Mortgage market stakeholders are unprepared for growing climate change threats
Industry report claims investors and lenders lack risk models
The growing threat of climate risk could put the entire mortgage market underwater if all parties involved don’t begin to prepare soon, according to an industry report.
The report from the Mortgage Bankers Association’s Research Institute for Housing America says those close to the industry are wholly unprepared to forecast and confront risks from climate change.
Consumers, builders, landlords, appraisers, mortgage originators and servicers, mortgage investors, insurance companies and government issuers like Fannie Mae and Freddie Mac are all party to risk, which could cause lasting damage to the industry.
“Climate change may increase mortgage default and prepayment risks, trigger adverse selection in the types of loans that are sold to the GSEs, increase the volatility of house prices, and even produce significant climate migration,” the study says.
Mortgage industry risk models are honed in on credit and operating risk, but not climate risk. Instead, the industry relies on models from either FEMA or insurance companies. If FEMA alters the way it analyzes climate risk from flooding or other natural disasters, mortgage lenders could be stuck with hefty bills.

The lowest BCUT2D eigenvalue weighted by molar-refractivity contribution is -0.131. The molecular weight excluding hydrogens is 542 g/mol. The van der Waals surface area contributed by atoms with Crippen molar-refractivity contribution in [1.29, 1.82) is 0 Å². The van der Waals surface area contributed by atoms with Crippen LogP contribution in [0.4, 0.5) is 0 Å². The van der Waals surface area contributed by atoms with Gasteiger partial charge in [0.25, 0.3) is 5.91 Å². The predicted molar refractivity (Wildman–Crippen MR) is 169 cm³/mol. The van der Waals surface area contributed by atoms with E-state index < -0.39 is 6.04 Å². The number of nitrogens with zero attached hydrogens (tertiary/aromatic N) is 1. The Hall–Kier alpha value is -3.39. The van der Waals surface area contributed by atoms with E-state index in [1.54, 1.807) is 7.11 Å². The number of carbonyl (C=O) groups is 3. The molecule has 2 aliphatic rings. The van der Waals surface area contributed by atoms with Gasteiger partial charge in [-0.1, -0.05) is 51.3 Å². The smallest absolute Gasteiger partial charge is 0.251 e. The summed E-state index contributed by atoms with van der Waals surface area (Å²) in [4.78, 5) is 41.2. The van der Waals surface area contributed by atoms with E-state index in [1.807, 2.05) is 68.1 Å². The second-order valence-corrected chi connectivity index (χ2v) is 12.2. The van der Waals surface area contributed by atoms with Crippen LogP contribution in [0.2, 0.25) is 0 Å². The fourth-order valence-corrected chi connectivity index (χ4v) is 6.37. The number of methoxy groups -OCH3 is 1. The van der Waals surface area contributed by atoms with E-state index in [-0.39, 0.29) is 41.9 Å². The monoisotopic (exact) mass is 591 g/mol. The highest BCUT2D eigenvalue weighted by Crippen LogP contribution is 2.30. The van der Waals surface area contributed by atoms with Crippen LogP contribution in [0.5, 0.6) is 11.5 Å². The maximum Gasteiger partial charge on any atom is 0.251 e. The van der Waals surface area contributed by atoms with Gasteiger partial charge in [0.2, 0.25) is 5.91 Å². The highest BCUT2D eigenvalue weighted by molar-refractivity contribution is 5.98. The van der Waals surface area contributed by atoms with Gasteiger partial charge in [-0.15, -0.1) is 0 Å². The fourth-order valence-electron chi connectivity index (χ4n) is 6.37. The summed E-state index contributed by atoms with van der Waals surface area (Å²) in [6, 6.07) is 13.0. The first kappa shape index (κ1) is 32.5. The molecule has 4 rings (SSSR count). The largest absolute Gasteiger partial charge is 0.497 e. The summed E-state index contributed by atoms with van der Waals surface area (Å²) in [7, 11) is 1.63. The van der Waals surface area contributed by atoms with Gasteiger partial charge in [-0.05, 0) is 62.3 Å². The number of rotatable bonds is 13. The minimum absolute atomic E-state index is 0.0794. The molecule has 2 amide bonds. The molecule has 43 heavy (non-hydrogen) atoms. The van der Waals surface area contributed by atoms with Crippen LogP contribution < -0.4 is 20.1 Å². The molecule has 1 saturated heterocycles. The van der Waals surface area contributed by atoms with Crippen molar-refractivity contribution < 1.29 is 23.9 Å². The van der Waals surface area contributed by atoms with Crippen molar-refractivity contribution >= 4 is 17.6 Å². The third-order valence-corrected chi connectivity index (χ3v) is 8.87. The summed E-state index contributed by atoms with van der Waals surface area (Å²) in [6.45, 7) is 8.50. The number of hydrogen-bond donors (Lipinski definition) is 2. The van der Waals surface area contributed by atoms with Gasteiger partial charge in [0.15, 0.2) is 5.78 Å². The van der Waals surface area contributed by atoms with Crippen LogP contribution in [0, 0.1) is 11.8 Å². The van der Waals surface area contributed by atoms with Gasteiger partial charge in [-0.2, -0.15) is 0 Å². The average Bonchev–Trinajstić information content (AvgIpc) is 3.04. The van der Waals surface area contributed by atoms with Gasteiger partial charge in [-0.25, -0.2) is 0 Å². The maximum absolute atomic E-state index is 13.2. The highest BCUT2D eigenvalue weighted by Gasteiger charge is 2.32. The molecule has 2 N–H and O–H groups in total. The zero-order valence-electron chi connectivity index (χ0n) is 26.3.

Additionally, the study pointed to changes coming to the National Flood Insurance Program that will almost certainly change prices for homeowners and therefore, mortgage values.
In addition to the risk and uncertainty facing mortgage entities, climate change also brings wide-ranging concerns for stakeholders across the industry. Natural disasters could displace borrowers, increasing the likelihood of defaulting on home loans. Bond investors could also pull away from the market due to climate risk, decreasing liquidity in the market.
Mortgage industry stakeholders can expect changes to better quantify future risks from disastrous weather events, extreme flooding and record temperatures.
“Firms will be pressed by regulators and investors to provide more quantitative estimates of the climate-related risks they face,” Dr. Sean Becketti, the report’s author, wrote. “In considering the example of estimating the impact of increased flooding on mortgage default risk, it is apparent that better and more standardized predictors of environmental risks will be needed.”
[CNBC] — Holden Walter-Warner
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